adventure, animals, Audiobooks, Author, Blog, families, fiction, horses, Inspiration, Journaling, kidlit, Kids, Life Lessons, memoir, parenting, Pets, Pets, Photography, positive, published, Quotes, read, readers, reading, riding, Sailing, skills, travel, Uncategorized, YA Books

Lakehouse Déjà Vu – Cheers

This is an excerpt of Lakehouse Déjà Vu. Chapter Two, when Rose and Jessica begin their much needed vacation to Florida.

“Car keys, hat, wallet with credit card, bathing suits, sandals—check. That’s all I need. Looks like I am ready for this vacation!” Jessica said as she folded her long, slender legs and almost six-foot frame into the driver’s seat. She slid her finger over a button, and the soft black convertible top slowly folded down, exposing us to the early morning sunlight and the chill of the Kentucky spring air. “Rose, I’ll drive. You look exhausted,” she added, projecting feelings onto her co-pilot.

But it was true—I was spent.

Jessica buckled in, stared at her reflection in the rearview mirror, and grinned as she slid her dark tinted sunglasses up her nose to hide her sapphire blue eyes. She shifted the car into drive, stepped on the gas, raised both hands in the air, and yelled, “Wooo hooo!”

We laughed in unison as we felt the power of her new car push our bodies deeper into the seats. Her long blonde hair fluttered behind her as if she were in a movie. Unlike my long, brown, messy, curly hair that smacked my face as the wind swirled it into dreadlock-like rolls. Then, as if my hair were octopus tentacles, it tried to position itself as if hanging on by looping around my head. It had somehow come to life and was trying desperately to jump from the car or hang on for dear life, but not sure which it preferred. At first I used both hands to try controlling the knotted rolls of hair and flailing curls from flapping into my eyes and invading my mouth and swept escaping strands away from getting stuck in the creases of my lips. At the last stop light before merging onto the highway, I finally managed to wrangle the mess up into a high ponytail. When I felt Jessica’s gaze on me, I turned toward her as she glanced back at the road and then back toward me. Our eyes met, and we laughed until we almost cried.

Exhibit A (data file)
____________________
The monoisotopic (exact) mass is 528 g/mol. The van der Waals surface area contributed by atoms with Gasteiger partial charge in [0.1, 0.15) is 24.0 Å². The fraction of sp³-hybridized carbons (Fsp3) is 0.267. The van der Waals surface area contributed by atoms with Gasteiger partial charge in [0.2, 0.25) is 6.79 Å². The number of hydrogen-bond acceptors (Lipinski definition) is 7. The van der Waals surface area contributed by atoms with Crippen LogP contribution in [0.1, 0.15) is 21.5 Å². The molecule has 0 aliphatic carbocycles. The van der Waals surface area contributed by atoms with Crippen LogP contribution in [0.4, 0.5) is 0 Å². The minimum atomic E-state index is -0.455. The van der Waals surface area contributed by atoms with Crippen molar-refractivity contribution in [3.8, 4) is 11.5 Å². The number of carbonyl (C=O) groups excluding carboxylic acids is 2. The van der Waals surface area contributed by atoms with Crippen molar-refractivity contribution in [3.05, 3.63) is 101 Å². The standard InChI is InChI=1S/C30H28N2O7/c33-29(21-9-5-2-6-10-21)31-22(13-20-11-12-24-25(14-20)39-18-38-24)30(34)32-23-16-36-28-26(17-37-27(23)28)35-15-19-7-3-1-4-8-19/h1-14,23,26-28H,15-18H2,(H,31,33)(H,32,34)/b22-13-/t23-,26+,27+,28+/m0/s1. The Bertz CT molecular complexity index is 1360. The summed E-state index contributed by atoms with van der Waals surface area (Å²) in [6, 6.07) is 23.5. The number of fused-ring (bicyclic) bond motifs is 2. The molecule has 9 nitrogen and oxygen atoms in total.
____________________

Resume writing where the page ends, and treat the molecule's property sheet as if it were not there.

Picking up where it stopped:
We waved our goodbyes to no one like the other students had done when leaving the campus, then we focused on enjoying the distance grow between us and the university. Jessica slid her finger over the volume button, and the music danced around us with the wind.

I reached down between my feet and heaved my large carry bag onto my lap where it filled the entire space between me and the dash. Digging around, I found my sunscreen, flipped the visor down in search of a mirror, and applied the SPF 70 all over my lightly freckled face until the lotion disappeared. When I replaced the lid, I decided to organize and check my bag to make sure I hadn’t forgotten anything. Journal, face sunscreen, all-over sunscreen, Chapstick with sunblock, extra floppy hat, snacks, mints, pens, phone and charger, regular hand lotion, hand sanitizer, my sun protection hoodie, and scarf, tissues, sunglasses—

Feeling Jess’s eyes on me, I looked up and saw her smiling and laughing while glancing down at my bag. She had a phone with a wallet magnet on the case, and I had a bag large enough for my five-foot, ninety-eight-pound body. I could practically sleep inside of it.

“I think I left the B&B’s information in the printer tray,” I said and then repeated twice for her to hear me over the upgraded sound system and the wind.

Finally, as the song faded, she acknowledged me. “No worries. It’s on the app!” she yelled back with a giggle.

It’s a fact that I like printing important information out just in case something happens to our phones, and she was always confident that they would be with us and working.

Softly we heard, “Here’s to more of the everyday,” catching both of our attention.

“Oh, Jukebox the Ghost!” Jessica shrieked. She cranked up the volume and held one arm up in the air as if holding a champagne glass while trekking south on I-75.

We started singing along with our favorite band, our voices carrying into the wind in unison as we sped down the highway.

“Raise a glass and sing along

The outcasts and the underdogs

On the benches, on the sidelines

Wallflowers, this is our time

Ordinary people every day

In the nosebleeds, in the bleachers

I see victors, I see fighters…”

We looked at one another and smiled, raising our pretend glasses high above our heads, and continued belting out lyrics along with Tommy, Ben, and Jesse’s band.

… the story continues.

This is an excerpt of Lakehouse Déjà Vu.

Come join the adventure. It will take you places – more than expected!

A special thank you to Jukebox the Ghost for allowing Jessica and Rose to sing along to their amazing new song: Cheers!

Leave a Reply

Fill in your details below or click an icon to log in: Logo

You are commenting using your account. Log Out /  Change )

Twitter picture

You are commenting using your Twitter account. Log Out /  Change )

Facebook photo

You are commenting using your Facebook account. Log Out /  Change )

Connecting to %s

This site uses Akismet to reduce spam. Learn how your comment data is processed.